“And so we began to experiment with our shells. We tried all kinds of things at first–tricks to find a balance between protection and openness. Some acritarchs opened up windows in their shells–perforations and peepholes, gateways, mouths, ears, and nostrils of every shape and size. Some chose to double or treble their rings of shells, forming a nested defense with the innermost layer the sturdiest and the outermost light and permissive. And some reached out into the darkness, extending tendrils and tentacles, casting nets, erecting watchtowers linked by palisaded passageways to the sensitive core. Some even became triangular, or adopted other bizarre shapes and attitudes!” The acritarch laughed, as did the mole and the snake.

Then the snake asked, “why didn’t you simply lose your shells altogether? It’s easier to chase after resources and try out new experiences when you’re light and nimble, and when you can see everything at the same time, with nothing in the way–and it’s more fun to go quickly than to float around in the dark.” “Maybe that might seem true in your case,” replied the acritarch, “but acritarchs need a safe space at their center to protect our most sensitive activities, our delicate chemical reactions, our precious possessions. And besides–how is that working for you anyways, these days?”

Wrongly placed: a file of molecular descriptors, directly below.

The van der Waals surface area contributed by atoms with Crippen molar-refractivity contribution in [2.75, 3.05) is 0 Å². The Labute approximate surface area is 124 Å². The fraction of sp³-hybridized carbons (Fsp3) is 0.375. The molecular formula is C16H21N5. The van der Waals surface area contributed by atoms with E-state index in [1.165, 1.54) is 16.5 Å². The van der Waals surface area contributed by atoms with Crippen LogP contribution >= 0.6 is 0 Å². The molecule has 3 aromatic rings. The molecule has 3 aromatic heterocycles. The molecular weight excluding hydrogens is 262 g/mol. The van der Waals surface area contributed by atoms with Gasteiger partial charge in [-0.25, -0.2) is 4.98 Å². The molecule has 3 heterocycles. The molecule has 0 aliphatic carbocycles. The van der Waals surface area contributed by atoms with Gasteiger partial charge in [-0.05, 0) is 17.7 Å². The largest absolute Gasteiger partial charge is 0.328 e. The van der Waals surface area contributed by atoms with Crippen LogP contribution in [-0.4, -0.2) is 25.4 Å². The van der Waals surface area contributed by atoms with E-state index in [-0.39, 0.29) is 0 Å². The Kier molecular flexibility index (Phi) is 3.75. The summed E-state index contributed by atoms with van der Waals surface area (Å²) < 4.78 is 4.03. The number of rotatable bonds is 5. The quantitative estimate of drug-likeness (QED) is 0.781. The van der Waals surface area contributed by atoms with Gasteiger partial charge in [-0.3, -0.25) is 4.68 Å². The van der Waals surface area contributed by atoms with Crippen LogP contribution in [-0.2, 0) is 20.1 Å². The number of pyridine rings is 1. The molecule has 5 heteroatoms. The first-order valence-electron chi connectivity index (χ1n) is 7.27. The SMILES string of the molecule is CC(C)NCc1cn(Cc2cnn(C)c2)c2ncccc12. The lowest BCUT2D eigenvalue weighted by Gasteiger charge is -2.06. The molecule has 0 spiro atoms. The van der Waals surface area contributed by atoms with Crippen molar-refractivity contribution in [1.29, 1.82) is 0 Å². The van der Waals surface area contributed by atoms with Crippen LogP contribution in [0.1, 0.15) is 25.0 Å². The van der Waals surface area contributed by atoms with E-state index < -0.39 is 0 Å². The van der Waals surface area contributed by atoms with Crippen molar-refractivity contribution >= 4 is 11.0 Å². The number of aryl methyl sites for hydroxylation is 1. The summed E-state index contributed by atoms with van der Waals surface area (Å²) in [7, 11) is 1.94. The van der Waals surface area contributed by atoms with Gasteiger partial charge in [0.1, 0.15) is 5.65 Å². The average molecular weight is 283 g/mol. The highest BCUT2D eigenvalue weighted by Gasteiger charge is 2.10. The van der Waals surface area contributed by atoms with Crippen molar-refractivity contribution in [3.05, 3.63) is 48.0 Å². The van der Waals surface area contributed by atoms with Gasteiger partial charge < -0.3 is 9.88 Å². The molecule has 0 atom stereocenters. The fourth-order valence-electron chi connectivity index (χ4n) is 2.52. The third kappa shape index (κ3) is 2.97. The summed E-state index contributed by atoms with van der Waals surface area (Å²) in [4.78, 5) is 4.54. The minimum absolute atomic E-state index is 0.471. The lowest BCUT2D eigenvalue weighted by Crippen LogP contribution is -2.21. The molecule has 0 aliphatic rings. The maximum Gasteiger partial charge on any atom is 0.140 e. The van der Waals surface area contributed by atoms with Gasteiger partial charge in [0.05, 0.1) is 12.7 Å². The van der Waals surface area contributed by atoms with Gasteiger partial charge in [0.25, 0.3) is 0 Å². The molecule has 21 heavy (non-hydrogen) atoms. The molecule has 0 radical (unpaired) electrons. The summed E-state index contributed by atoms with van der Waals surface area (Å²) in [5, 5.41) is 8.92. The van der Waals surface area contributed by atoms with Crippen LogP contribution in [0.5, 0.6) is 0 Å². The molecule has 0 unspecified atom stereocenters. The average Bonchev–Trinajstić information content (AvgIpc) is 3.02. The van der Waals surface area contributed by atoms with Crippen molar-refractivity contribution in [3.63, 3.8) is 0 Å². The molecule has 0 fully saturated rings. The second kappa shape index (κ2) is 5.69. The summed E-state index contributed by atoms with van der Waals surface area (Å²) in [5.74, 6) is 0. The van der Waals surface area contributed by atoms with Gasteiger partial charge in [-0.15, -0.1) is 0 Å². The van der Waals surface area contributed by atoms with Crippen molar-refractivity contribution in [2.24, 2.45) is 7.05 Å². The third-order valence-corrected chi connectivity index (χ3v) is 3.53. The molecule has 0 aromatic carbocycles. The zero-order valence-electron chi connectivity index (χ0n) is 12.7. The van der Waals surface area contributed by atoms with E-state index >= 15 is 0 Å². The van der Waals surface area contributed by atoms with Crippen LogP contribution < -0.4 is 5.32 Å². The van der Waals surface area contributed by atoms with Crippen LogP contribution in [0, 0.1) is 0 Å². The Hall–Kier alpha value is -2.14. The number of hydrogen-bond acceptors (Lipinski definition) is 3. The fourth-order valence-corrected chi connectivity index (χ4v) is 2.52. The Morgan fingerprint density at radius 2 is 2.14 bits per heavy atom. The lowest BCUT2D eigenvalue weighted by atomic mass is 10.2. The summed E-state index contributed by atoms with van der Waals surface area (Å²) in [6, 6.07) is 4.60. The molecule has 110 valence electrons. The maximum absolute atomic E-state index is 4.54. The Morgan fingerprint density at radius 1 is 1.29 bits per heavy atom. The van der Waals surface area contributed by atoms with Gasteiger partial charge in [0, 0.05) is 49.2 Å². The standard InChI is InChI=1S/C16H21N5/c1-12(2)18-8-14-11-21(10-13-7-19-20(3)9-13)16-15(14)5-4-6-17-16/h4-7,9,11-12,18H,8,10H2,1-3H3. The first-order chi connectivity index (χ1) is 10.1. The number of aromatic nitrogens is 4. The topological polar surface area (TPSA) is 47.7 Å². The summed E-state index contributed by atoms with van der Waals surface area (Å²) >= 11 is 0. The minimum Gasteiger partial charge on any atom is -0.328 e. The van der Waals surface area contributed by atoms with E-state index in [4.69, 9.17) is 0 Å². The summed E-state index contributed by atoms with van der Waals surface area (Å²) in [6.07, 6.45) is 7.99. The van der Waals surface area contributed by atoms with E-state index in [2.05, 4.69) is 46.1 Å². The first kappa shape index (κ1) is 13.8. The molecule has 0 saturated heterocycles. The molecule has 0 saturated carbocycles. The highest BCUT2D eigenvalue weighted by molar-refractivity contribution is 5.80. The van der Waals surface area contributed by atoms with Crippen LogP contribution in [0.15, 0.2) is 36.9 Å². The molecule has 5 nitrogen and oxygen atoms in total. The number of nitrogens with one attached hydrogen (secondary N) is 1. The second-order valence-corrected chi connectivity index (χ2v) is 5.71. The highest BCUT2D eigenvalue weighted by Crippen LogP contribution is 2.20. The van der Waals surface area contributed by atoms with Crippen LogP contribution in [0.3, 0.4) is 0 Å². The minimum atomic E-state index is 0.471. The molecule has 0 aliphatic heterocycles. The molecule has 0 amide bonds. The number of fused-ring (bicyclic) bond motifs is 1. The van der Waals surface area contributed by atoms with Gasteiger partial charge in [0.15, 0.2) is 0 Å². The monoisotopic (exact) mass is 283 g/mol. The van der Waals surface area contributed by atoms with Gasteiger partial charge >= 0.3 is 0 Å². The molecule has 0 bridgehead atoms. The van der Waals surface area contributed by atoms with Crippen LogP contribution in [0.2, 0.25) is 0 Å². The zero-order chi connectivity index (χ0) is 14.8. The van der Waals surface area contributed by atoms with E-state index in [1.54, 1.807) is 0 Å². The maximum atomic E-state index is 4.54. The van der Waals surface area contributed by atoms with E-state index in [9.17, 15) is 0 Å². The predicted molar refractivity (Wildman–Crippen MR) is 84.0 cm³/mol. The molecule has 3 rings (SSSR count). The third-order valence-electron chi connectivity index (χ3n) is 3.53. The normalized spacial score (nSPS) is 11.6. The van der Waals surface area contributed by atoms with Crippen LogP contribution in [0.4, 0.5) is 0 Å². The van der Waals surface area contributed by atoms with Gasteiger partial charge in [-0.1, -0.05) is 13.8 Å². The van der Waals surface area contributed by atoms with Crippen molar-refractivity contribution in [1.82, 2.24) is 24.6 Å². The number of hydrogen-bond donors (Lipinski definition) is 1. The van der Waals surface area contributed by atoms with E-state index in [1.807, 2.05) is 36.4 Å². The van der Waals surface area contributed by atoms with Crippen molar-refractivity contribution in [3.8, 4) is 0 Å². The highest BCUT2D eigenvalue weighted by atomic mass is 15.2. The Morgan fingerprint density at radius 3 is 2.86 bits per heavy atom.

The snake agreed that no, neither of them was doing very well–it was hard to find things to eat, and most of the places they were used to spending time in were too dangerous to visit now, and worst of all it was just very sad being the only ones left; even though they still had each other to talk to, they really just didn’t have very much in common other than the hardships and pain of living in the meadow. And so the acritarch advised them; and they followed its advice, as well as they could.